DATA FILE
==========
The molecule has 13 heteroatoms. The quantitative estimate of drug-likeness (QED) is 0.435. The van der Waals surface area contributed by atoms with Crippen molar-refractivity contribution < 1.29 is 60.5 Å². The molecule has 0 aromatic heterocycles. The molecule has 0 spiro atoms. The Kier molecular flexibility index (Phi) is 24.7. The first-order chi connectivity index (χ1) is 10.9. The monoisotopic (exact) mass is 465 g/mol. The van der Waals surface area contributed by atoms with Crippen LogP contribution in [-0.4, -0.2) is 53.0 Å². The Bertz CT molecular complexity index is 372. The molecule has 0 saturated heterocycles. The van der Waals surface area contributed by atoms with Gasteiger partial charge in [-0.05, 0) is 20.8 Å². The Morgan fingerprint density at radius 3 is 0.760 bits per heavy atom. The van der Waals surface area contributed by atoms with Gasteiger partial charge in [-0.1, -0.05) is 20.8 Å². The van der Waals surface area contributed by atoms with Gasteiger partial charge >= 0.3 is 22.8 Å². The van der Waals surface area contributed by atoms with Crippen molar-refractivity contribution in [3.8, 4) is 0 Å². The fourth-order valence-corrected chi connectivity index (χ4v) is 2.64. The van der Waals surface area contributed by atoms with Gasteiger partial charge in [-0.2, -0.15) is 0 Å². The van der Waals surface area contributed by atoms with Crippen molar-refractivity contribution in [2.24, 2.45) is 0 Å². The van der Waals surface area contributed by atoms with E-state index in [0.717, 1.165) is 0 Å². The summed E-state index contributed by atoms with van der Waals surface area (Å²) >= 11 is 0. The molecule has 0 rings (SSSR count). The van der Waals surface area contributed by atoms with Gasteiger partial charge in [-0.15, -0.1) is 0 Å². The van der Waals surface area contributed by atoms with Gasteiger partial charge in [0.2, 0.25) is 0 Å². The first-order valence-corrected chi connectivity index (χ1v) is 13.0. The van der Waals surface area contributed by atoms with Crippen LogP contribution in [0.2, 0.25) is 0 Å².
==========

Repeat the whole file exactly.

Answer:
The molecule has 13 heteroatoms. The quantitative estimate of drug-likeness (QED) is 0.435. The van der Waals surface area contributed by atoms with Crippen molar-refractivity contribution < 1.29 is 60.5 Å². The molecule has 0 aromatic heterocycles. The molecule has 0 spiro atoms. The Kier molecular flexibility index (Phi) is 24.7. The first-order chi connectivity index (χ1) is 10.9. The monoisotopic (exact) mass is 465 g/mol. The van der Waals surface area contributed by atoms with Crippen LogP contribution in [-0.4, -0.2) is 53.0 Å². The Bertz CT molecular complexity index is 372. The molecule has 0 saturated heterocycles. The van der Waals surface area contributed by atoms with Gasteiger partial charge in [-0.05, 0) is 20.8 Å². The Morgan fingerprint density at radius 3 is 0.760 bits per heavy atom. The van der Waals surface area contributed by atoms with Gasteiger partial charge in [-0.1, -0.05) is 20.8 Å². The van der Waals surface area contributed by atoms with Gasteiger partial charge >= 0.3 is 22.8 Å². The van der Waals surface area contributed by atoms with Crippen molar-refractivity contribution in [3.8, 4) is 0 Å². The fourth-order valence-corrected chi connectivity index (χ4v) is 2.64. The van der Waals surface area contributed by atoms with Gasteiger partial charge in [-0.2, -0.15) is 0 Å². The van der Waals surface area contributed by atoms with Crippen molar-refractivity contribution in [2.24, 2.45) is 0 Å². The van der Waals surface area contributed by atoms with E-state index in [0.717, 1.165) is 0 Å². The summed E-state index contributed by atoms with van der Waals surface area (Å²) >= 11 is 0. The molecule has 0 rings (SSSR count). The van der Waals surface area contributed by atoms with Gasteiger partial charge in [-0.15, -0.1) is 0 Å². The van der Waals surface area contributed by atoms with Gasteiger partial charge in [0.2, 0.25) is 0 Å². The first-order valence-corrected chi connectivity index (χ1v) is 13.0. The van der Waals surface area contributed by atoms with Crippen LogP contribution in [0.2, 0.25) is 0 Å².